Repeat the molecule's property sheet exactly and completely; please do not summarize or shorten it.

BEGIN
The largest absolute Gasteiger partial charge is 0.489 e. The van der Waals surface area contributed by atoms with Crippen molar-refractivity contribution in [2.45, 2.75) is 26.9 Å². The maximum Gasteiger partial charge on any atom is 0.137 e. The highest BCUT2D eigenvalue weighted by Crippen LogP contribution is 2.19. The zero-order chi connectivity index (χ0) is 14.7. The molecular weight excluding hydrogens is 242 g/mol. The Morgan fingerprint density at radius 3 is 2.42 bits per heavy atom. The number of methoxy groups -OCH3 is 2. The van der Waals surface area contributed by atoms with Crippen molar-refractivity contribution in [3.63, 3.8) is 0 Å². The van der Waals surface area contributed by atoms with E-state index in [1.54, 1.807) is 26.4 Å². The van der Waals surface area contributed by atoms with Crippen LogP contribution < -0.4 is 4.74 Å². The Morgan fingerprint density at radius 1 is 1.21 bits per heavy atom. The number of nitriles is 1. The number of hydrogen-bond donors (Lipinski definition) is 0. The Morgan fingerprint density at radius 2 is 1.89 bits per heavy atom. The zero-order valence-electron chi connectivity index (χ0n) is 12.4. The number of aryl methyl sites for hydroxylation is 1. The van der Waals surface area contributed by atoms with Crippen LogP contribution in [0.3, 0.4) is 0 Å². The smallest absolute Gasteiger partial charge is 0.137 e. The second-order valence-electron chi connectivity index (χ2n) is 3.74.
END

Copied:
The largest absolute Gasteiger partial charge is 0.489 e. The van der Waals surface area contributed by atoms with Crippen molar-refractivity contribution in [2.45, 2.75) is 26.9 Å². The maximum Gasteiger partial charge on any atom is 0.137 e. The highest BCUT2D eigenvalue weighted by Crippen LogP contribution is 2.19. The zero-order chi connectivity index (χ0) is 14.7. The molecular weight excluding hydrogens is 242 g/mol. The Morgan fingerprint density at radius 3 is 2.42 bits per heavy atom. The number of methoxy groups -OCH3 is 2. The van der Waals surface area contributed by atoms with Crippen molar-refractivity contribution in [3.63, 3.8) is 0 Å². The van der Waals surface area contributed by atoms with E-state index in [1.54, 1.807) is 26.4 Å². The van der Waals surface area contributed by atoms with Crippen LogP contribution < -0.4 is 4.74 Å². The Morgan fingerprint density at radius 1 is 1.21 bits per heavy atom. The number of nitriles is 1. The number of hydrogen-bond donors (Lipinski definition) is 0. The Morgan fingerprint density at radius 2 is 1.89 bits per heavy atom. The zero-order valence-electron chi connectivity index (χ0n) is 12.4. The number of aryl methyl sites for hydroxylation is 1. The van der Waals surface area contributed by atoms with Crippen LogP contribution in [0.3, 0.4) is 0 Å². The smallest absolute Gasteiger partial charge is 0.137 e. The second-order valence-electron chi connectivity index (χ2n) is 3.74.